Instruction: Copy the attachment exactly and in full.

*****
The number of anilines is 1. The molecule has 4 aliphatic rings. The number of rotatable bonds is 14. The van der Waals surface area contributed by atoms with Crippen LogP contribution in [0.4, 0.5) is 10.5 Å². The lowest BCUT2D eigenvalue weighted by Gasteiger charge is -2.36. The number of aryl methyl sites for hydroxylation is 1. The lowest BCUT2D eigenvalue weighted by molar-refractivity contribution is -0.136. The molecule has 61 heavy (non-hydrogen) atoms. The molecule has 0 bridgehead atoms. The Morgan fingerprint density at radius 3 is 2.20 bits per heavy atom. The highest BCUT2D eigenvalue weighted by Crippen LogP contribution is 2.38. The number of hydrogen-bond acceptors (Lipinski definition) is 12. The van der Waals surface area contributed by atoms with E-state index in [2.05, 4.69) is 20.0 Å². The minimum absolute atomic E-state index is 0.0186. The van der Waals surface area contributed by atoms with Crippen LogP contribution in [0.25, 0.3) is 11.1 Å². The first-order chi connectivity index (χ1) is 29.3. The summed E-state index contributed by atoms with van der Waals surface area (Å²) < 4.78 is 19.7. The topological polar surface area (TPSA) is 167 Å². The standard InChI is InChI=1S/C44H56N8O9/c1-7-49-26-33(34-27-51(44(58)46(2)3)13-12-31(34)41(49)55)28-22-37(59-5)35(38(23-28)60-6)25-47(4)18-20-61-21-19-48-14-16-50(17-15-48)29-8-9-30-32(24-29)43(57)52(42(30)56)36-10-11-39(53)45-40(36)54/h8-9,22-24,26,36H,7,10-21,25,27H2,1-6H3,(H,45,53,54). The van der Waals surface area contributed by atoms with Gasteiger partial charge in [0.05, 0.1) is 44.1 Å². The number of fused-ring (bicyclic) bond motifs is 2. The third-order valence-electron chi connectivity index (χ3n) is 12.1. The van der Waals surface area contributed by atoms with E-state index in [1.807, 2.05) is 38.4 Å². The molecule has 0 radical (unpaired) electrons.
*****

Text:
The number of anilines is 1. The molecule has 4 aliphatic rings. The number of rotatable bonds is 14. The van der Waals surface area contributed by atoms with Crippen LogP contribution in [0.4, 0.5) is 10.5 Å². The lowest BCUT2D eigenvalue weighted by Gasteiger charge is -2.36. The number of aryl methyl sites for hydroxylation is 1. The lowest BCUT2D eigenvalue weighted by molar-refractivity contribution is -0.136. The molecule has 61 heavy (non-hydrogen) atoms. The molecule has 0 bridgehead atoms. The Morgan fingerprint density at radius 3 is 2.20 bits per heavy atom. The highest BCUT2D eigenvalue weighted by Crippen LogP contribution is 2.38. The number of hydrogen-bond acceptors (Lipinski definition) is 12. The van der Waals surface area contributed by atoms with E-state index in [2.05, 4.69) is 20.0 Å². The minimum absolute atomic E-state index is 0.0186. The van der Waals surface area contributed by atoms with Crippen LogP contribution in [0.25, 0.3) is 11.1 Å². The first-order chi connectivity index (χ1) is 29.3. The summed E-state index contributed by atoms with van der Waals surface area (Å²) < 4.78 is 19.7. The topological polar surface area (TPSA) is 167 Å². The standard InChI is InChI=1S/C44H56N8O9/c1-7-49-26-33(34-27-51(44(58)46(2)3)13-12-31(34)41(49)55)28-22-37(59-5)35(38(23-28)60-6)25-47(4)18-20-61-21-19-48-14-16-50(17-15-48)29-8-9-30-32(24-29)43(57)52(42(30)56)36-10-11-39(53)45-40(36)54/h8-9,22-24,26,36H,7,10-21,25,27H2,1-6H3,(H,45,53,54). The van der Waals surface area contributed by atoms with Gasteiger partial charge in [0.05, 0.1) is 44.1 Å². The number of fused-ring (bicyclic) bond motifs is 2. The third-order valence-electron chi connectivity index (χ3n) is 12.1. The van der Waals surface area contributed by atoms with E-state index in [1.807, 2.05) is 38.4 Å². The molecule has 0 radical (unpaired) electrons.